Dieu était en vacances by Julia Wallach — 5 stars

And the final book I read in January was also one I got from work and this WWII autobiography was such an impactful and important read for me. If you’ve followed my blog or social media for any length of time, you’ll know I’m very interested in anything World War II related and that I really enjoy reading a lot of nonfiction, especially historical nonfiction. I read another WWII autobiography at the end of 2023 and have been searching our library shelves high and low ever since for more like it. The title, translated to “God was on holiday” really drew my eyes to this book and let me tell you, it definitely packs a punch. I also like learning about Holocaust survivors and no matter how many atrocious testimonies I read, there are still horrors to be unveiled and new things to be learned. I always feel weird rating nonfiction, especially anything about WWII, but I had to give this one 5 stars because it was just heartbreaking and powerful. Again, it’s strange saying that reading something so terrible could be enjoyable, but I’m sure you know what I mean. I definitely recommend this one to all history readers!

I think my favourite book for the month of January definitely has to be Enterrer la lune by Andrée Poulin and Sonali Zohra for the reasons I explained in that paragraph. It was a stunning story, with so much power, truth and hope. I highly recommend it.


In February I only managed two books, but it was a tough month for me with fatigue and increased morning sickness, so my symptoms definitely took a toll on my body and my reading abilities. That being said, I really enjoyed the two books I read in February.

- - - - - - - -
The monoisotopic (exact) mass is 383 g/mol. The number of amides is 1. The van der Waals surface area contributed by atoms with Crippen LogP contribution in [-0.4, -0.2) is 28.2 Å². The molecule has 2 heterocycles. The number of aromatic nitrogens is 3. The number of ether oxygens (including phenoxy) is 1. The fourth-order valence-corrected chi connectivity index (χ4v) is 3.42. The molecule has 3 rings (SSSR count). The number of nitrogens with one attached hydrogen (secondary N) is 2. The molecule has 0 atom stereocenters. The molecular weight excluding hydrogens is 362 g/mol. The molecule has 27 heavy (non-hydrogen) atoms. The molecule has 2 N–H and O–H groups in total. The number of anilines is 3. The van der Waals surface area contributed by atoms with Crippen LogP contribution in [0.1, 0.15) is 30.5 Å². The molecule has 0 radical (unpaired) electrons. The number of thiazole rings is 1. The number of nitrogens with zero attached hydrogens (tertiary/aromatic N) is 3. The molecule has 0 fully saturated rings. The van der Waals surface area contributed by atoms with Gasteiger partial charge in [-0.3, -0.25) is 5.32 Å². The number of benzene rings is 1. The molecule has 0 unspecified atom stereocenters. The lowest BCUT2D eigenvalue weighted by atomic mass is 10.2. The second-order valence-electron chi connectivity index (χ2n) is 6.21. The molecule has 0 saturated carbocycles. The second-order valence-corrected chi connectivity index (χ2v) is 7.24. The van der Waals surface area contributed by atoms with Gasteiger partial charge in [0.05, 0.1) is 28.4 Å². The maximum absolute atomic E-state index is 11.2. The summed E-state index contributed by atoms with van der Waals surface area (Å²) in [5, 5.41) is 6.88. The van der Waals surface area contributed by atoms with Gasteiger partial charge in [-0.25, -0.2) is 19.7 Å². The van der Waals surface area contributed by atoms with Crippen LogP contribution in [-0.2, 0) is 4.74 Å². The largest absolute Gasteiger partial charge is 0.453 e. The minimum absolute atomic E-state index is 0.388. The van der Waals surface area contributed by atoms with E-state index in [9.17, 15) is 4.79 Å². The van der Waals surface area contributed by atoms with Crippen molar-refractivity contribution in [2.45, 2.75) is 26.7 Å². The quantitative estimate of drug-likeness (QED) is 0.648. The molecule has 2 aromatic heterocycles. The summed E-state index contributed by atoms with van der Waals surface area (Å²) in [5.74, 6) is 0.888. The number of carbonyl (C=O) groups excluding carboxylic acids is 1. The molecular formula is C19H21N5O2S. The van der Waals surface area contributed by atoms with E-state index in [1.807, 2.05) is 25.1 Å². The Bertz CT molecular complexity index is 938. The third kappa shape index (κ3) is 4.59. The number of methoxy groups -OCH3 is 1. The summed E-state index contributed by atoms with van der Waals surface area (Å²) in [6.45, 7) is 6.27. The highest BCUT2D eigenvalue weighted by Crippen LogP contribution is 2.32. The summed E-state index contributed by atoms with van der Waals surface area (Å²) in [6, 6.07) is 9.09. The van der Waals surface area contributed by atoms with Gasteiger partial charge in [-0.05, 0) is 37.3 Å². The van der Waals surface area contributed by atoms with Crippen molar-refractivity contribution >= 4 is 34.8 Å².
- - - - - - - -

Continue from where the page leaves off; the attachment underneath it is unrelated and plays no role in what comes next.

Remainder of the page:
The Traitor Queen (#2 The Bridge Kingdom) by Danielle L. Jensen — 4.5 stars

At the end of 2023, my best friend and I started buddy-reading this series and we were instantly hooked. We had seen it all over social media for the past couple of months and it was finally with the stunning French editions being published that we bit the bullet and picked up the first book (she read it in French and I read it in English). We loved it and quickly continued on with the second book in the series. This book definitely did not suffer from “middle book syndrome,” which I was really happy about, and it had so much going for it! I loved being back in this world with these characters, I loved seeing how Lara moved on from everything that happened in the first book and tried to build up confidence, trust and come to the aid of those in need. I loved how action packed and fast-paced this book was without feeling rushed and I really enjoyed the dual POV. We are hoping to read the 3rd book in the series soon. I definitely recommend this series for lovers of low fantasy, enemies-to-lovers,  magical settings and amazingly strong, resilient and loveable characters! I’ll have to read more by this author soon.